Transformation and Response

According to Benjamin, Philadelphia Quakers were a close-knit community during the early nineteenth century. The changes brought about by industrialization and the market economy caused Philadelphia Quakers to vigorously debate how to reconcile their values with the demands of industrial city life (Benjamin, 212-215). Members of Cope and Evans families also took up this debate.

Their letters provide insight into their thoughts and feelings about these problems. Education reform, philanthropy, and business ventures in Philadelphia’s booming economy were some of the most significant ways in which the families engaged with the changing world around them.

Orthodox Friends and the Hicksite Split of 1827

Orange Street Friends Meeting House. Quaker Meeting Houses. Tri-College Digital Library. Orange Street Friends Meeting House. Quaker Meeting Houses. Tri-College Digital Library.

The Hicksite Split was a result of theological debates among Friends that occurred at the 1827 Philadelphia Yearly Meeting (Hamm, Transformation, 15-20; Barbour and Frost, 169). When the Philadelphia Monthly Meeting for the Southern District was established in 1772, members met at the Quaker Meeting House on Orange Street. After the Hicksite separation, this Meeting remained with the Orthodox Friends, who were distinctive by their attire.

1834 March 10, Philada, to Alfred, Madeira. Cope Evans Family Papers. Tri-College Digital Library.

Our meeting for worship for First day mornings & afternoons [-----] days have been discontinued at the Pine Street House, & all belonging to the Southern District Monthly Meeting now assemble at the Orange St. House. It has however been concluded by the Monthly Meeting to allow a First day evening meeting to be held in the Pine St. House & last evening it was for the first time so held. It was well attended, was very quiet & several of our friends had service I have no doubt to general satisfaction. How long these evening meetings will be held I don't know but I suppose not after warm weather begins. - Henry Cope to Alfred Cope, March 10, 1834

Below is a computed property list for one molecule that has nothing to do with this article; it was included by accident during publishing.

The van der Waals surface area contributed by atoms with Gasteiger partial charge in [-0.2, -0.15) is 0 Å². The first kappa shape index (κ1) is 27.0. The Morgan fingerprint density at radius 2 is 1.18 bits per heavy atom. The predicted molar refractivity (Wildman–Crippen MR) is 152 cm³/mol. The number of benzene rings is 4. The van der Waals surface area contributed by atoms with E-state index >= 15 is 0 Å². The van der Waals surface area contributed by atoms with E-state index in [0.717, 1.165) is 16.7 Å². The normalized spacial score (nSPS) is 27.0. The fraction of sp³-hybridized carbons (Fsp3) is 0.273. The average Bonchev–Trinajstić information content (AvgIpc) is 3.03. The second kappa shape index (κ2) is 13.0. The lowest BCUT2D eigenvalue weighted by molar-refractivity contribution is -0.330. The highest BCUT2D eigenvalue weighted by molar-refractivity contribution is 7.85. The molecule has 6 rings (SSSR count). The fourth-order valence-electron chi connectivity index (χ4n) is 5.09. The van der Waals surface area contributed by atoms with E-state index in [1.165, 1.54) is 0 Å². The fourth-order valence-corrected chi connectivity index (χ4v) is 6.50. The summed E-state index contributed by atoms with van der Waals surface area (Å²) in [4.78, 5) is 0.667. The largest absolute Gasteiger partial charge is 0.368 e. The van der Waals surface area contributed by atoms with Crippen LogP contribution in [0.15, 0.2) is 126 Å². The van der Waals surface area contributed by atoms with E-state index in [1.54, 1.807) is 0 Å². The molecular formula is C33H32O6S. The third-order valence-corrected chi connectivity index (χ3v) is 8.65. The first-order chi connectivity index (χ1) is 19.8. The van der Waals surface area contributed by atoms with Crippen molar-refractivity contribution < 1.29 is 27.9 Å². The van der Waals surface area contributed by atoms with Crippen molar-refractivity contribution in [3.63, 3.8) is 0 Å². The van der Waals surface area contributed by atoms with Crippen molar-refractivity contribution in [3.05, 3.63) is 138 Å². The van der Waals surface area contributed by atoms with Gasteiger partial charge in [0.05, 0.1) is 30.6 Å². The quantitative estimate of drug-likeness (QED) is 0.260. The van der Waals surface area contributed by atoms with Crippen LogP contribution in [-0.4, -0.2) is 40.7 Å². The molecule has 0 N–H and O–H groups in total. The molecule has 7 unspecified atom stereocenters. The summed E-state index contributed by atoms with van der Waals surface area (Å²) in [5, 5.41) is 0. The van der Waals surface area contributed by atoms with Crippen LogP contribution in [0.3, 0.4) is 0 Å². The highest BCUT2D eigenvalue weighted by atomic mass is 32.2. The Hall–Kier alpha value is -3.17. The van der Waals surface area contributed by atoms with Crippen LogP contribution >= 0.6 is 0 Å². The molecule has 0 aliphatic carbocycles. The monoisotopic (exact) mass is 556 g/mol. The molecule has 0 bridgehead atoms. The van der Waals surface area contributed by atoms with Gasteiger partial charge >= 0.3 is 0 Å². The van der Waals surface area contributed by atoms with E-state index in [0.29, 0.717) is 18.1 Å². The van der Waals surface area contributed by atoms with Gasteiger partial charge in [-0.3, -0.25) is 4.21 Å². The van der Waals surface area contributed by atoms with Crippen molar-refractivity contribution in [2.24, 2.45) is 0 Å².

While exploring the collection, consider how their Orthodox values may have guided their actions.

Educational Reform

Magill Library. Cope Evans Family Papers. Tri-College Digital Library.

Quaker education had undergone a transformation from the eighteenth century to the Industrial Age. Benjamin describes the curriculum of early Quaker schools as a “guarded education.” Simplicity in dress, the preservation of "the distinctive culture of Friends," and the discouragement of the arts were important characteristics of this education.

Founders Hall

The Westtown boarding school in Chester County, founded in 1799, offered a "guarded education" for students with an emphasis on subjects such as math, science, grammar, writing, and religious instruction. Students who attended Westtown were expected to respect Quaker traditions of simple dress and plain language. After attending Westtown, members of the Cope family attended Haverford for their college education (Benjamin, 26, 35-37).

Read More

Text Analysis

The use of plain language, such as "thee" and "thy," among Quakers provides one indication of changing traditions from the nineteenth century into the early twentieth century (Hamm, 101-102). These graphs chart the frequency of the use of plain language words “thee” and “thy” within the transcribed Cope Evans letters.